Mortgage Rates This Week – December 6, 2023

In stark contrast to September and October, mortgage rates continue to fall and are now almost 1.5% below the peak, continuing to hit multi-month lows. The 30-year fixed rate now sits in the mid-6’s at 6.625% without points for borrowers with excellent credit and a 25% down payment. The rate drop can be attributed to various factors, including economic data showing a slowing economy and cooling inflation, expectations that the Fed will be forced to cut rates next spring and a tightening in the spread between mortgage rates and the 10-year treasury rate.

This week is all about employment data, focusing mainly on the BLS (Bureau of Labor Statistics) Jobs Report due out on Friday. Today we got the ADP Employment report for November which showed that there were only 103,000 jobs created, below market expectations of 130,000. October’s report was also revised lower from an already weak 113,000 to 106,000. A recent trend shift is occurring in the leisure and hospitality sector which showed a loss of 7,000 jobs. This is the first negative number since COVID in a sector that has been growing rapidly, and been a major force in job growth and wage inflation over the past couple of years.

Another sign of slowing job growth was the JOLTS report showing job openings declining from 9.35M to 8.7M, well below what the market was expecting. Similar to the ADP report, Leisure and Hospitality was down 10% from the previous report and is now down 25% year-over-year. A robust jobs market has been a major talking point the Fed has used to justify hiking rates to current levels. If weakness seen in both the JOLTS and ADP report shows up in the BLS report on Friday and the unemployment rate moves into the 4’s, expect to see mortgage rates continue to rally lower.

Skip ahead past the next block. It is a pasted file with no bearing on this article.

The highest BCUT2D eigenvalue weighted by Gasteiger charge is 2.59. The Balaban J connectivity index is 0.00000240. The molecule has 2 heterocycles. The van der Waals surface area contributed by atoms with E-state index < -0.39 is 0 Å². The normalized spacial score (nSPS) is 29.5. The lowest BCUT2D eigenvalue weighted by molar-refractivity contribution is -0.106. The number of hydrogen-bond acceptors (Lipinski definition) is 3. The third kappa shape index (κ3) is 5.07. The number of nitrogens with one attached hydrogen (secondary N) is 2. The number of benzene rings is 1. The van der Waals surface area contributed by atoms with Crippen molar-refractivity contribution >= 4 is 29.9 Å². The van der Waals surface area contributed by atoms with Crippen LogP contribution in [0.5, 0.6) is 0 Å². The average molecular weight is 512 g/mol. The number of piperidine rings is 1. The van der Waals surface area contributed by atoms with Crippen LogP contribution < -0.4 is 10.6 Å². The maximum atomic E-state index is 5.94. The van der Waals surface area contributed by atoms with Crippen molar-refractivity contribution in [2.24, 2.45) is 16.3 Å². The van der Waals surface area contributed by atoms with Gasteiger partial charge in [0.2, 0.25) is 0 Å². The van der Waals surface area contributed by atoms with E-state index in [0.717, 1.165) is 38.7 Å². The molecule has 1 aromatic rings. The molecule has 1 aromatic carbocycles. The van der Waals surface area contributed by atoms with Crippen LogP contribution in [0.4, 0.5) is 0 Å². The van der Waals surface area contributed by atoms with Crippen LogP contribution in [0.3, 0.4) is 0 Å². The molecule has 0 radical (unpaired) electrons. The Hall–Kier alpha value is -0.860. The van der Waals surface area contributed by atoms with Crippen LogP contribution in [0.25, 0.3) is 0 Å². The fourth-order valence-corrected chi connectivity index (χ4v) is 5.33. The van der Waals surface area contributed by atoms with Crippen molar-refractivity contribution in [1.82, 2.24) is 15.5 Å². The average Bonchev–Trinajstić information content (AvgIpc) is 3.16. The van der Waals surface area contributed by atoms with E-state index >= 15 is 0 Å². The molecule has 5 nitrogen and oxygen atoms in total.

Moving to the Fed, we continue to hear conflicting comments from members of the Fed on their expectations of future policy. Fed Chair Jerome Powell recently acknowledged a slowdown in inflation but said it would be premature to conclude that we have achieved sufficiently restrictive rate policy or to, speculate when we might cut rates. Additionally we’ve heard Fed President’s Williams and Daly say it will be appropriate to maintain a restrictive stance for quite some time to fully bring inflation back down to their goal.

Conversely Fed Governor Waller made comments that gave credence to the expectation that the Fed will start lowering rates next spring, saying that the Fed’s monetary policy is currently well-positioned to slow the economy and get inflation back to 2%. He also said if the decline in inflation continues for several more months, we could start lowering the policy rate. Based on current rate movement it’s clear that the markets agree with Governor Waller’s stance and are brushing off more hawkish comments from other Fed members.

Supporting the narrative that inflation will continue to cool was the Apartment List Rental Data showing that new rents fell 0.9% last month and are down 1.1% year over year. Given that shelter costs weigh heavily in both CPI and PCE, the continued decline in rents seen over the past several months should benefit future inflation readings, helping us get closer to the Fed’s 2% inflation target.

The Fed’s favorite measure of inflation, Personal Consumption Expenditures (PCE) showed inflation was flat in October which was below estimates. Year over year the index decreased from 3.4% to 3.0%. Core inflation came in up 0.2% in October and down from 3.7% to 3.5% year over year, also below estimates. The annualized core rate over the past 6 months is currently at 2.4%, not far from the Fed’s 2.0% target.